purchase it locally - would be an outright bad idea.
I can't see University students raising enough cattle,
making enough maple syrup or pickling enough
beans and beets - as Sterling students do - to feed
any significant number of their classmates.
But what the University can realistically do is
significantly expand its offering of locally grown
foods. It's doing a better job than just a few years
ago - all the tofu and dairy served in University
dining halls now is from Michigan - but we could
be doing a lot more. Even working within the often
cumbersome framework of vendor contracts and
standardized menus, University Dining Services
can work with farmers in the county and the state
to expand its cafeteria offerings.

Asking the University to shell out food pric-
es comparable to the "Yuppie tax" that Whole
Foods shoppers pay is unnecessary. Buying more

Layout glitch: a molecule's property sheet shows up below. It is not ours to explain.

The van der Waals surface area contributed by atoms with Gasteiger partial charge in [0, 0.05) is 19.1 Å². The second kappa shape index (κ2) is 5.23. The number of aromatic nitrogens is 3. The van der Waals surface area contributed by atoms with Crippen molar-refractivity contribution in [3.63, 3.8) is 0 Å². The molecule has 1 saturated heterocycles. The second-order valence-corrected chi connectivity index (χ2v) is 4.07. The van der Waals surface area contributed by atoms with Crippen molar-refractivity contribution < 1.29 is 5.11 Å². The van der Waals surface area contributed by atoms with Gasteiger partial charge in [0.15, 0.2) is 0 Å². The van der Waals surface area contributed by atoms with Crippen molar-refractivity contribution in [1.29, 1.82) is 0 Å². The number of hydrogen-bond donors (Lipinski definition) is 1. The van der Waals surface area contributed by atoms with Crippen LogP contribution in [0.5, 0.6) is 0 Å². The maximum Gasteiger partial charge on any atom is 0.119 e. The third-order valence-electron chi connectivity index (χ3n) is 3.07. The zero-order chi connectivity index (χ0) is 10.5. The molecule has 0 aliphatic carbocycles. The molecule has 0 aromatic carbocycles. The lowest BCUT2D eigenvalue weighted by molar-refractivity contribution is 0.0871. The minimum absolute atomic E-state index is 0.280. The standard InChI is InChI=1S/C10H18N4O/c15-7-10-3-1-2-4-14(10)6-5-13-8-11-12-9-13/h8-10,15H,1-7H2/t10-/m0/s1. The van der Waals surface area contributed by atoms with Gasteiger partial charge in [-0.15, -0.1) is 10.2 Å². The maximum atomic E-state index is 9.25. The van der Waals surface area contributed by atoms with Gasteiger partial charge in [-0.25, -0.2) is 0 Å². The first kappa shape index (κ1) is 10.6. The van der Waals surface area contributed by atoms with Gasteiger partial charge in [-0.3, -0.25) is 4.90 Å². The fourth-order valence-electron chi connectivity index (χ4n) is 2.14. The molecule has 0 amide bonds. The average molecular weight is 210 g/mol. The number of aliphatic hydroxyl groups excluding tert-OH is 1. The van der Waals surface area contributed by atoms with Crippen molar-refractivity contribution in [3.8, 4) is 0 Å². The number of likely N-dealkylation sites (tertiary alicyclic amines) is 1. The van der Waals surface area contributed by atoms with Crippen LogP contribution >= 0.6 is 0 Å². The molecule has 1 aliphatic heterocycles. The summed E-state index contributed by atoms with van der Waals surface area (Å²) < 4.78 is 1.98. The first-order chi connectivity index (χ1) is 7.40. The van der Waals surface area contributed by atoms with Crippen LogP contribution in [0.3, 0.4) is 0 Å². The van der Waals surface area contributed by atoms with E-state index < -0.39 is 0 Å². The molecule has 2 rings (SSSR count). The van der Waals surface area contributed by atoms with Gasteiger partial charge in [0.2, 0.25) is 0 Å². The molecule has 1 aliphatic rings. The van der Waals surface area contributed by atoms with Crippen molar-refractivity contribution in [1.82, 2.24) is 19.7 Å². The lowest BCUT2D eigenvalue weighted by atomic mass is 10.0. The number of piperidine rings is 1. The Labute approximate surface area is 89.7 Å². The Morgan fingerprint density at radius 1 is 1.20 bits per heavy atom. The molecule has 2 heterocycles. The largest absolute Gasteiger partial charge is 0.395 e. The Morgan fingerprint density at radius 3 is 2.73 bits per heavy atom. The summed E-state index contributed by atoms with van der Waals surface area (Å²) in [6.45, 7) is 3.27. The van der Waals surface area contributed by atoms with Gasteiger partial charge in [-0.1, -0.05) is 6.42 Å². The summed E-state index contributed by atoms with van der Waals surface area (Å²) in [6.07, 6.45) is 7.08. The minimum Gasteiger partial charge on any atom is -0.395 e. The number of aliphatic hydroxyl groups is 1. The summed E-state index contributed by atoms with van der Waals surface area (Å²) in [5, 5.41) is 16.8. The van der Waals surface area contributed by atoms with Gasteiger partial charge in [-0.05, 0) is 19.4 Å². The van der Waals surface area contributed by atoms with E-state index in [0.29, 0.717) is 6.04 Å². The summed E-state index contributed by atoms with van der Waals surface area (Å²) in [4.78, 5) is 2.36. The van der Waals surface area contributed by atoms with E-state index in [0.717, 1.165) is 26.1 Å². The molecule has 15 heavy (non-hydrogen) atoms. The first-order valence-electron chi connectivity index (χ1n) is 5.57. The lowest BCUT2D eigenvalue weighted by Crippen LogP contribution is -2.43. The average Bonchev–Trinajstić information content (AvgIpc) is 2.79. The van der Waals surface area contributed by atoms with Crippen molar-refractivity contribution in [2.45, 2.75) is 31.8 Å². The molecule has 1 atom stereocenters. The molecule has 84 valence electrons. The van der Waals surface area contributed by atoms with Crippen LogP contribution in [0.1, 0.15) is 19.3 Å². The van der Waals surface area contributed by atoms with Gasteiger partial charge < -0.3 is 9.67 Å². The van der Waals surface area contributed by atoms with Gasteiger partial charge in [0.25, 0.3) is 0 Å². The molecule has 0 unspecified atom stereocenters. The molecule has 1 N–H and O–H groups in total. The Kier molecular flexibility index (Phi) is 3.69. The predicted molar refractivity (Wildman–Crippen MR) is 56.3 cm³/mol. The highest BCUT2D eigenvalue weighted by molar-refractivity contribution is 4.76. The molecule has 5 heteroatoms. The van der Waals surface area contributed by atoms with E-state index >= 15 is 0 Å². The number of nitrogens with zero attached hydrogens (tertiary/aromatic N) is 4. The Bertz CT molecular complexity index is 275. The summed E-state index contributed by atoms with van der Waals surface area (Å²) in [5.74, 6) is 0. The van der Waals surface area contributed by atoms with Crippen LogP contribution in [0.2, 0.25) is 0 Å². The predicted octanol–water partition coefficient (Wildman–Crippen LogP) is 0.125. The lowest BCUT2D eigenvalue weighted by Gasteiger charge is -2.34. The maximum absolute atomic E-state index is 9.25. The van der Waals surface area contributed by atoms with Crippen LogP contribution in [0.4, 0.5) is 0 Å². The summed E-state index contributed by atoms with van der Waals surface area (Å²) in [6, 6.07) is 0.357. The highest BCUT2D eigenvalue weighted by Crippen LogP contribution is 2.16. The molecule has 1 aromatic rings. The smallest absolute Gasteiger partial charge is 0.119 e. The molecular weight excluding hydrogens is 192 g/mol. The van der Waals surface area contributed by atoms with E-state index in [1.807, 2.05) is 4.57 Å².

local foods may often be slightly more expensive
- students at Northland College in Wisconsin
agreed to a six-cent per-meal price increase to
pay for local potatoes and onions - but that is
not always the case.
Switching from packaged California tofu to bulk
organic Michigan tofu has saved the University
thousands of dollars annually. Although these tofu
savings don't even make a dent in the University's
nearly $6-million annual food budget, the switch
demonstrates that using locally grown produce is
not necessarily a luxury.
There are certainly obstacles. According to nutri-
tion specialist Ruth Blackburn of University Dining
Services, the University requires that food vendors
possess expensive liability insurance which most
small produce farmers lack, and individual farms
often cannot produce large quantities on their own.
Working with individual farmers and local groups